Reporting Checklist: The authors have completed the STROBE reporting checklist. Available at https://dx.doi.org/10.21037/atm-21-3822
Data Sharing Statement: Available at https://dx.doi.org/10.21037/atm-21-3822
Conflicts of Interest: All authors have completed the ICMJE uniform disclosure form (available at https://dx.doi.org/10.21037/atm-21-3822). The authors have no conflicts of interest to declare.
Ethical Statement: The authors are accountable for all aspects of the work in ensuring that questions related to the accuracy or integrity of any part of the work are appropriately investigated and resolved. This retrospective study was approved by the ethics committee of Guangdong Provincial People’s Hospital (No. GDREC2020120H). An electronic written informed consent was obtained from patients who was involved in the research. All procedures performed in this study involving human participants were in accordance with the Declaration of Helsinki (as revised in 2013).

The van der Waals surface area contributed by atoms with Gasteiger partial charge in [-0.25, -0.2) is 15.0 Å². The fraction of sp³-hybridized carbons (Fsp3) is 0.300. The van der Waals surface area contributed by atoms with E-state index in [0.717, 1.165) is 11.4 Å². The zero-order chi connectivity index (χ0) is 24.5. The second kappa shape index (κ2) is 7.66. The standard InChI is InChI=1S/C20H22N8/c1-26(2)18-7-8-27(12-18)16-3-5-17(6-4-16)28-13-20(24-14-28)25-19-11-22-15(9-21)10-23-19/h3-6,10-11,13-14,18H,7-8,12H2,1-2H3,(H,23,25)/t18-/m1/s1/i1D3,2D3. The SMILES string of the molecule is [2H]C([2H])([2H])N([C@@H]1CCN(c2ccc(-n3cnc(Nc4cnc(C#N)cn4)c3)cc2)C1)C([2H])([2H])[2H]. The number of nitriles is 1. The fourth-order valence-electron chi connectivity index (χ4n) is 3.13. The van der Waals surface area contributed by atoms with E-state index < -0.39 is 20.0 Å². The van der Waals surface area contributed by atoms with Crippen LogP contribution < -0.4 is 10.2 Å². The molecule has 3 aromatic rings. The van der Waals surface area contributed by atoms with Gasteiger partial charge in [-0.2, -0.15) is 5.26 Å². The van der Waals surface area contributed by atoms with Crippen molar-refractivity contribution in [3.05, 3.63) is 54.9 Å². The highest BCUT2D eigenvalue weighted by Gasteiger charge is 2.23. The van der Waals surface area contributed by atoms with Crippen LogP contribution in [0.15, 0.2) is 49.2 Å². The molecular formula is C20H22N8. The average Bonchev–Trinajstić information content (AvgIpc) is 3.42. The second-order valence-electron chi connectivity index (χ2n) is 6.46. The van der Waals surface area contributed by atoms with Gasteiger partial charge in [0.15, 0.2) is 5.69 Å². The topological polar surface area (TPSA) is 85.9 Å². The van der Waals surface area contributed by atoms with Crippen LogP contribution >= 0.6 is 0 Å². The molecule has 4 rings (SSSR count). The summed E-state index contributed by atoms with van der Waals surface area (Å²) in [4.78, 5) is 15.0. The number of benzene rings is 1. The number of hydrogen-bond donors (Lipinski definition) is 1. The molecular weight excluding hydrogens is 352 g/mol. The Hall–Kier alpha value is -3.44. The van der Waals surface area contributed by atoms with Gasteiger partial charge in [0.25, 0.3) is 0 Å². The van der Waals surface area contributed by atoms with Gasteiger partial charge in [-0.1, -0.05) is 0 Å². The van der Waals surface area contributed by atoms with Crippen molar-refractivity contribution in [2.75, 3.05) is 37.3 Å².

Open Access Statement: This is an Open Access article distributed in accordance with the Creative Commons Attribution-NonCommercial-NoDerivs 4.0 International License (CC BY-NC-ND 4.0), which permits the non-commercial replication and distribution of the article with the strict proviso that no changes or edits are made and the original work is properly cited (including links to both the formal publication through the relevant DOI and the license). See: https://creativecommons.org/licenses/by-nc-nd/4.0/.
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(English Language Editor: J. Gray)